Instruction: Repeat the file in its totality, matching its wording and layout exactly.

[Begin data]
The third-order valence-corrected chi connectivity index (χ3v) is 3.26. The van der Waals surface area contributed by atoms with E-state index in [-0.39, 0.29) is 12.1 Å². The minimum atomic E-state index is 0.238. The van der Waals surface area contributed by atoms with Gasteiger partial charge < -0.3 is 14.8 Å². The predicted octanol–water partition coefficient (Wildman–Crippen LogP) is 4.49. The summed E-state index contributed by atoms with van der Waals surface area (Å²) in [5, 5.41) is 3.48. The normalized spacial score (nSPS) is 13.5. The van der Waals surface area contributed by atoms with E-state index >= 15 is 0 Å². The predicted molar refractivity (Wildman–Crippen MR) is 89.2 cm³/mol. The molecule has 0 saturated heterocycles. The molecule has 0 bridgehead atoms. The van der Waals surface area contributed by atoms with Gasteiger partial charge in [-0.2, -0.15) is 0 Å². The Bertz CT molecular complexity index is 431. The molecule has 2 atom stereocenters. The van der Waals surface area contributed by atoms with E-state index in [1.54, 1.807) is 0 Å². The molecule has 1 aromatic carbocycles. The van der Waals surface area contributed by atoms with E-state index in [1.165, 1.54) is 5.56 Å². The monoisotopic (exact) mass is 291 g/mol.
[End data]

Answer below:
The third-order valence-corrected chi connectivity index (χ3v) is 3.26. The van der Waals surface area contributed by atoms with E-state index in [-0.39, 0.29) is 12.1 Å². The minimum atomic E-state index is 0.238. The van der Waals surface area contributed by atoms with Gasteiger partial charge < -0.3 is 14.8 Å². The predicted octanol–water partition coefficient (Wildman–Crippen LogP) is 4.49. The summed E-state index contributed by atoms with van der Waals surface area (Å²) in [5, 5.41) is 3.48. The normalized spacial score (nSPS) is 13.5. The van der Waals surface area contributed by atoms with E-state index >= 15 is 0 Å². The predicted molar refractivity (Wildman–Crippen MR) is 89.2 cm³/mol. The molecule has 0 saturated heterocycles. The molecule has 0 bridgehead atoms. The van der Waals surface area contributed by atoms with Gasteiger partial charge in [-0.2, -0.15) is 0 Å². The Bertz CT molecular complexity index is 431. The molecule has 2 atom stereocenters. The van der Waals surface area contributed by atoms with E-state index in [1.54, 1.807) is 0 Å². The molecule has 1 aromatic carbocycles. The van der Waals surface area contributed by atoms with E-state index in [1.165, 1.54) is 5.56 Å². The monoisotopic (exact) mass is 291 g/mol.